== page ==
Department of Psychiatry, UMDNJ
Conceptual contributions to perceptual completion deficits in schizophrenia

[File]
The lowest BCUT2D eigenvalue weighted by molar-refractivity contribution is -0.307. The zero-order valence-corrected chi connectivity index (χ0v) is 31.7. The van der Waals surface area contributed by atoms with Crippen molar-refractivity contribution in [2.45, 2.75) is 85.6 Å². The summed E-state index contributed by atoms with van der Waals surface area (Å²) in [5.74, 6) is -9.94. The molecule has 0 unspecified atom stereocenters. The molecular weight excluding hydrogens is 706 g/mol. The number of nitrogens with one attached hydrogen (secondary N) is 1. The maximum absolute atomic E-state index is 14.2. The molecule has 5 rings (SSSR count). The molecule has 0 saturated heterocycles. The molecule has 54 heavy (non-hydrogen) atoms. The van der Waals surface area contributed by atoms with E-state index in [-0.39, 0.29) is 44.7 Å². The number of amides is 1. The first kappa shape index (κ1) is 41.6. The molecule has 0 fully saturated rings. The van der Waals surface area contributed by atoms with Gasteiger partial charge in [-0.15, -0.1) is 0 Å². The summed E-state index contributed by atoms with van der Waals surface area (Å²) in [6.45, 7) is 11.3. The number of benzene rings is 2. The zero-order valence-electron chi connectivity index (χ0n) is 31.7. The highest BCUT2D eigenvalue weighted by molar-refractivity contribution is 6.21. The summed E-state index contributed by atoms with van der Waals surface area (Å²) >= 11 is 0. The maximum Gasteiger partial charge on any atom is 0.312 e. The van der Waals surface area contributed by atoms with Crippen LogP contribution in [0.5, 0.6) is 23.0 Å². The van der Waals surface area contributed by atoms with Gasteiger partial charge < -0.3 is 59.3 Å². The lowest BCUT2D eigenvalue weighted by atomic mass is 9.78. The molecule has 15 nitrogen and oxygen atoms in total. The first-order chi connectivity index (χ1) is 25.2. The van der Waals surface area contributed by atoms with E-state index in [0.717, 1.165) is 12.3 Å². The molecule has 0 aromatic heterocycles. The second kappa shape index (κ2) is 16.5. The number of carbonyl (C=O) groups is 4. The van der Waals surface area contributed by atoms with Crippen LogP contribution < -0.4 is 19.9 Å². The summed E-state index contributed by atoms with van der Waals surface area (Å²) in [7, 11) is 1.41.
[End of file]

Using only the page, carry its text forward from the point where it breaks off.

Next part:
Perceptual completion is the process by which the visual system combines contour information over space and time to represent object shape and number. Perceptual completion is compromised in schizophrenia, but the mechanisms underlying the impairment are unclear. In this talk, I make the case that the deficit arises at conceptual levels of processing. In the first part of the talk, I present behavioral data that indicates that schizophrenia patients are normal at forming illusory contours, normal at filling-in between collinear Gabors, but impaired at a later shape integration stage. I then show that healthy individuals can be biased to exhibit schizophrenia-like behavior on a perceptual completion task, once they are asked to conceptualize configurations as fragmented rather than unitary. Finally, I show that patients’ ability to represent perceptually completed shape is dramatically reduced when they manifest high levels of conceptual disorganization. This evidence, considered jointly, suggests that perceptual completion deficits in schizophrenia arise not from early contour linking but instead from a lessened ability to conceptualize a fragmented visual world.